Bomb explodes on Thai vote day

A bomb exploded in Bangkok on Sunday, wounding at least 10 people, as a ruling party candidate narrowly beat a jailed opposition leader in a by-election.

Bomb explodes on Thai vote day

A bomb exploded in Bangkok on Sunday, wounding at least 10 people, as a ruling party candidate narrowly beat a jailed opposition leader in a by-election.

The bomb had been hidden near a trash bin at a bus stop in the heart of the commercial district on Ratchadumri Road, an area occupied by thousands of "red shirt" opposition protesters for several weeks until an army crackdown on May 19.

There was no indication of who had planted it or why.

Government spokesman Panitan Wattanayagorn said at least 10 people had been wounded.

The blast took place shortly after polls closed in the first electoral test since the army crackdown that ended opposition protests in April and May in which at least 89 people were killed and nearly 1,400 wounded.

Candidate in jail


The opposition candidate in the by-election, Korkaew Pikulthong, has been jailed since May for allegedly encouraging violence, a charge he denies. He campaigned from prison, saying he had public sympathy for being held without bail.

Korkaew, whose Puea Thai Party is closely allied with self-exiled former Prime Minister Thaksin Shinawatra, faced Panich Wikisreth, a member of Prime Minister Abhisit Vejjajiva's ruling Democrat Party and a former deputy Bangkok mayor.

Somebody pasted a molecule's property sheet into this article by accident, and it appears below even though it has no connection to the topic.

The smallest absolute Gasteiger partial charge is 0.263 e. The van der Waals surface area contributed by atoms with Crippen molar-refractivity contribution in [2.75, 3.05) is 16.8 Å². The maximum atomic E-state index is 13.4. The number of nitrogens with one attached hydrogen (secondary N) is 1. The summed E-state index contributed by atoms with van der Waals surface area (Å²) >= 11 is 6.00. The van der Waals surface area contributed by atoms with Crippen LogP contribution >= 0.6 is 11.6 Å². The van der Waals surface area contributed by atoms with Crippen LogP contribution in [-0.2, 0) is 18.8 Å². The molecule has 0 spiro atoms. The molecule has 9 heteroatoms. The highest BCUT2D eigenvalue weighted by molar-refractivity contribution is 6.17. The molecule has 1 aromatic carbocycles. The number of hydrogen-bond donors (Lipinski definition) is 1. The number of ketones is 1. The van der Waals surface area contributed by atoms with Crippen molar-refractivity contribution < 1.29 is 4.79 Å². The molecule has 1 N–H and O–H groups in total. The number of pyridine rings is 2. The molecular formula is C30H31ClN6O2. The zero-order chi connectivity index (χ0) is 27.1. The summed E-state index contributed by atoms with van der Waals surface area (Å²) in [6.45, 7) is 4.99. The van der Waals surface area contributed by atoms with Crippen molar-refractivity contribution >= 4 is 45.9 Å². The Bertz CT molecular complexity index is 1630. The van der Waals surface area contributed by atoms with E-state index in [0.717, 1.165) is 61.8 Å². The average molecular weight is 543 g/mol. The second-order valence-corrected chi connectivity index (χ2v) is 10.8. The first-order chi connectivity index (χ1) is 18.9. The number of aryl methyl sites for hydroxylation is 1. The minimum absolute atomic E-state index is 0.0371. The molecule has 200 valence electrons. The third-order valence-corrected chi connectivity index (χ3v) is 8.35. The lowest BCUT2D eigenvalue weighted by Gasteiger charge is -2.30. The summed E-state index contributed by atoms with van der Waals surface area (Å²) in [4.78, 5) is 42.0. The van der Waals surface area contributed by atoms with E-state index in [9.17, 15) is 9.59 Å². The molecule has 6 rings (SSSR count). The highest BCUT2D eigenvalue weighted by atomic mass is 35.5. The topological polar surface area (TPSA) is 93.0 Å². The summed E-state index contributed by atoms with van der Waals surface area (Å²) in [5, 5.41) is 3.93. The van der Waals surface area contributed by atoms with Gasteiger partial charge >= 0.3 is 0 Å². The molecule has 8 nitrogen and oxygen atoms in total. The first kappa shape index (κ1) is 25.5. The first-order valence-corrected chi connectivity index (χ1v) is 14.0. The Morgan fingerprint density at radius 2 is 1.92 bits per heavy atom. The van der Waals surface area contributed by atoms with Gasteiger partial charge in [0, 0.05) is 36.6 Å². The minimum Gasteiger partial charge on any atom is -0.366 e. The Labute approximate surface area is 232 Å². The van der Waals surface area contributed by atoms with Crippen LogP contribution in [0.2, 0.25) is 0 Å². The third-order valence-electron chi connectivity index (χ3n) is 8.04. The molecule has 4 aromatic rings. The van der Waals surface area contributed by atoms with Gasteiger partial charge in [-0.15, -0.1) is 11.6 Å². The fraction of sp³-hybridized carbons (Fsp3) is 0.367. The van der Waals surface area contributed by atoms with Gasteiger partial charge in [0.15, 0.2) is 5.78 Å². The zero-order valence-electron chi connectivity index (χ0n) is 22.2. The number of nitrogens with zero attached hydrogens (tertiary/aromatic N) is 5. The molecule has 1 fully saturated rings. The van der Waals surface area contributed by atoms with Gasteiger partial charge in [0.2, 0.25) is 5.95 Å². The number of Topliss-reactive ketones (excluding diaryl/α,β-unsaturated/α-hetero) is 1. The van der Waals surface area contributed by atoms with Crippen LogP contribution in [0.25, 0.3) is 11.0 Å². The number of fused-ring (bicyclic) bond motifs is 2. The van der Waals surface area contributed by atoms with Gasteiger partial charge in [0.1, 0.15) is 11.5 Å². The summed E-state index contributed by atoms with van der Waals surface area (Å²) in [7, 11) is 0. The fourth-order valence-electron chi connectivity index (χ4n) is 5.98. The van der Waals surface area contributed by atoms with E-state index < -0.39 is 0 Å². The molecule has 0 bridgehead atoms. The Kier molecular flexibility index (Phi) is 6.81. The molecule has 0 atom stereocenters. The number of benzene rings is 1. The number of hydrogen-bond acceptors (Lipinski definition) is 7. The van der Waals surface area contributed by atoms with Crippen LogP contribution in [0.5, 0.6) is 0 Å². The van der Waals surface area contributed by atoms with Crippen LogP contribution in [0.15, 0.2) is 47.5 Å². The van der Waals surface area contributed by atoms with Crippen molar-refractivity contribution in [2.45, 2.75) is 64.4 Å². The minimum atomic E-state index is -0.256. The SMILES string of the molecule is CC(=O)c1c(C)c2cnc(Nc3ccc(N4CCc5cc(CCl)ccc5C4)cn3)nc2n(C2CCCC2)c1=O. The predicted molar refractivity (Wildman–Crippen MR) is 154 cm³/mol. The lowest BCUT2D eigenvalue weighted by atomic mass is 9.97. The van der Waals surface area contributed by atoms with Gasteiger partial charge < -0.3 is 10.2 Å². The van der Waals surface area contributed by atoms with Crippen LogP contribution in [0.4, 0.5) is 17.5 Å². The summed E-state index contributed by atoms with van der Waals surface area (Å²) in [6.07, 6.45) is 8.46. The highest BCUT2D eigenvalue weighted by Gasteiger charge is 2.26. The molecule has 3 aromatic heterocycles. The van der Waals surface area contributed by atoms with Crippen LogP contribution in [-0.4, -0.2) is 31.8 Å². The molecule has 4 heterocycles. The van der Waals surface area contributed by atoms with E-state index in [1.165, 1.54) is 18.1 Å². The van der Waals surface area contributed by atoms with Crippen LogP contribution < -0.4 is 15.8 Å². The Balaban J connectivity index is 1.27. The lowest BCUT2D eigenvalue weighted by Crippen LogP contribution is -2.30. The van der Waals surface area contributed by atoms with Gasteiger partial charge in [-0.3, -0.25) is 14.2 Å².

Panich won with 96,480 votes, according to unofficial early results. Korkaew came in second with 81,776.

The ruling Democrats are likely to play the results up as a symbolic victory that shows Bangkok's 15 million people generally back Abhisit's tough measures, said Karn Yuenyong, director of the independent Siam Intelligence Unit.

A state of emergency allows authorities to detain opponents without charge, censor the press, ban gatherings and freeze bank accounts.

But the district often votes differently from other areas of Bangkok.

"The result is no indication the Democrats are going to win the next general election," said Siripan Nogsuan, a political scientist at Chulalongkorn University. But the Democrats will try to use it to build political momentum, he added.

Winning the seat makes little difference to Abhisit's fractious six-party coalition, which has a 75-seat majority in the 480-seat parliament.

The vote was the first in Bangkok since troops forcibly dispersed thousands of protesters on May 19 in an operation that sparked deadly rioting.


Reuters

Güncelleme Tarihi: 25 Temmuz 2010, 17:03

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